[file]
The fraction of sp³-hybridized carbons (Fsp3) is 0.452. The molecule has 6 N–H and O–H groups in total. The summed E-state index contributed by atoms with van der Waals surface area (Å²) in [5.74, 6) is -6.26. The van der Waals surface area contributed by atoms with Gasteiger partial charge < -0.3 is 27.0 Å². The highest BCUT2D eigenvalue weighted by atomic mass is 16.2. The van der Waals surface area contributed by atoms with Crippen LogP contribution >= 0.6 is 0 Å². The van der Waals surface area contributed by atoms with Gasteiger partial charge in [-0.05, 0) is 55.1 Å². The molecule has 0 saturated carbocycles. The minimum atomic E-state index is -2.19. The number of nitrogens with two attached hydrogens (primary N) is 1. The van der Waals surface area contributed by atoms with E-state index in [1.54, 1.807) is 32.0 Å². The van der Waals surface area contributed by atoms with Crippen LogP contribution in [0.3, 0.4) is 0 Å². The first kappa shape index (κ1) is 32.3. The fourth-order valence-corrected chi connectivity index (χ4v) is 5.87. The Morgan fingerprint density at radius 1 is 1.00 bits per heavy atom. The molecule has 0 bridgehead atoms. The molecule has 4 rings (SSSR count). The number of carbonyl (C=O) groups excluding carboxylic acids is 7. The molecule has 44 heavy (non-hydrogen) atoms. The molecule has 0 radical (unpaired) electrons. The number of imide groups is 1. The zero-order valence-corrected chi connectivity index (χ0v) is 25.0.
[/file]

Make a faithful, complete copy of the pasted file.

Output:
The fraction of sp³-hybridized carbons (Fsp3) is 0.452. The molecule has 6 N–H and O–H groups in total. The summed E-state index contributed by atoms with van der Waals surface area (Å²) in [5.74, 6) is -6.26. The van der Waals surface area contributed by atoms with Gasteiger partial charge < -0.3 is 27.0 Å². The highest BCUT2D eigenvalue weighted by atomic mass is 16.2. The van der Waals surface area contributed by atoms with Crippen LogP contribution >= 0.6 is 0 Å². The van der Waals surface area contributed by atoms with Gasteiger partial charge in [-0.05, 0) is 55.1 Å². The molecule has 0 saturated carbocycles. The minimum atomic E-state index is -2.19. The number of nitrogens with two attached hydrogens (primary N) is 1. The van der Waals surface area contributed by atoms with E-state index in [1.54, 1.807) is 32.0 Å². The van der Waals surface area contributed by atoms with Crippen LogP contribution in [0.3, 0.4) is 0 Å². The first kappa shape index (κ1) is 32.3. The fourth-order valence-corrected chi connectivity index (χ4v) is 5.87. The Morgan fingerprint density at radius 1 is 1.00 bits per heavy atom. The molecule has 0 bridgehead atoms. The molecule has 4 rings (SSSR count). The number of carbonyl (C=O) groups excluding carboxylic acids is 7. The molecule has 44 heavy (non-hydrogen) atoms. The molecule has 0 radical (unpaired) electrons. The number of imide groups is 1. The zero-order valence-corrected chi connectivity index (χ0v) is 25.0.